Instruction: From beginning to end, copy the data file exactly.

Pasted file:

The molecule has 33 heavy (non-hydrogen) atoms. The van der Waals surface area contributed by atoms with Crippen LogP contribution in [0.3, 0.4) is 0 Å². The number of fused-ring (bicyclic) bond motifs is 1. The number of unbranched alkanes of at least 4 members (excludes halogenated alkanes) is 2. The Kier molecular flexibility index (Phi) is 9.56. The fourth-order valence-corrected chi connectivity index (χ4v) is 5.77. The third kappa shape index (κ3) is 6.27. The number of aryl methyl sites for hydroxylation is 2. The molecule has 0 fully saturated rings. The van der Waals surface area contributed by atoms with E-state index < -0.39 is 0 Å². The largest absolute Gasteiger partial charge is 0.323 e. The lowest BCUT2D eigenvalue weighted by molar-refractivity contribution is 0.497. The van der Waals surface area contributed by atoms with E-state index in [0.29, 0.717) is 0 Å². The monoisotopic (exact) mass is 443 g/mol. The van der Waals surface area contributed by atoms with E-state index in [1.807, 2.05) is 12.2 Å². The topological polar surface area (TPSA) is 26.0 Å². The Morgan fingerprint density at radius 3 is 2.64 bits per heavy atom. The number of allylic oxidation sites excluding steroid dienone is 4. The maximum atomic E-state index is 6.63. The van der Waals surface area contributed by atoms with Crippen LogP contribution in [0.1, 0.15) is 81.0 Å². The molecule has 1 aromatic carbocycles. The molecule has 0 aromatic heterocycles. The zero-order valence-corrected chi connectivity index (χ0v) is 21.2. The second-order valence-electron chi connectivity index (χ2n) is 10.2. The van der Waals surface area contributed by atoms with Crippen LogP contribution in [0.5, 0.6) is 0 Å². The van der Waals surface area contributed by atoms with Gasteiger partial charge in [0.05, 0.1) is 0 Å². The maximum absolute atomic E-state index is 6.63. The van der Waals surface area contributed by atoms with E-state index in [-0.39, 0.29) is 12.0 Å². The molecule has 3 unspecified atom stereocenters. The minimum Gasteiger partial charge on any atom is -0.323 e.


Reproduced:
The molecule has 33 heavy (non-hydrogen) atoms. The van der Waals surface area contributed by atoms with Crippen LogP contribution in [0.3, 0.4) is 0 Å². The number of fused-ring (bicyclic) bond motifs is 1. The number of unbranched alkanes of at least 4 members (excludes halogenated alkanes) is 2. The Kier molecular flexibility index (Phi) is 9.56. The fourth-order valence-corrected chi connectivity index (χ4v) is 5.77. The third kappa shape index (κ3) is 6.27. The number of aryl methyl sites for hydroxylation is 2. The molecule has 0 fully saturated rings. The van der Waals surface area contributed by atoms with E-state index < -0.39 is 0 Å². The largest absolute Gasteiger partial charge is 0.323 e. The lowest BCUT2D eigenvalue weighted by molar-refractivity contribution is 0.497. The van der Waals surface area contributed by atoms with E-state index in [0.29, 0.717) is 0 Å². The monoisotopic (exact) mass is 443 g/mol. The van der Waals surface area contributed by atoms with E-state index in [1.807, 2.05) is 12.2 Å². The topological polar surface area (TPSA) is 26.0 Å². The Morgan fingerprint density at radius 3 is 2.64 bits per heavy atom. The number of allylic oxidation sites excluding steroid dienone is 4. The maximum atomic E-state index is 6.63. The van der Waals surface area contributed by atoms with Crippen LogP contribution in [0.1, 0.15) is 81.0 Å². The molecule has 1 aromatic carbocycles. The molecule has 0 aromatic heterocycles. The zero-order valence-corrected chi connectivity index (χ0v) is 21.2. The second-order valence-electron chi connectivity index (χ2n) is 10.2. The van der Waals surface area contributed by atoms with Crippen LogP contribution in [0.5, 0.6) is 0 Å². The van der Waals surface area contributed by atoms with Gasteiger partial charge in [0.05, 0.1) is 0 Å². The maximum absolute atomic E-state index is 6.63. The van der Waals surface area contributed by atoms with E-state index in [-0.39, 0.29) is 12.0 Å². The molecule has 3 unspecified atom stereocenters. The minimum Gasteiger partial charge on any atom is -0.323 e.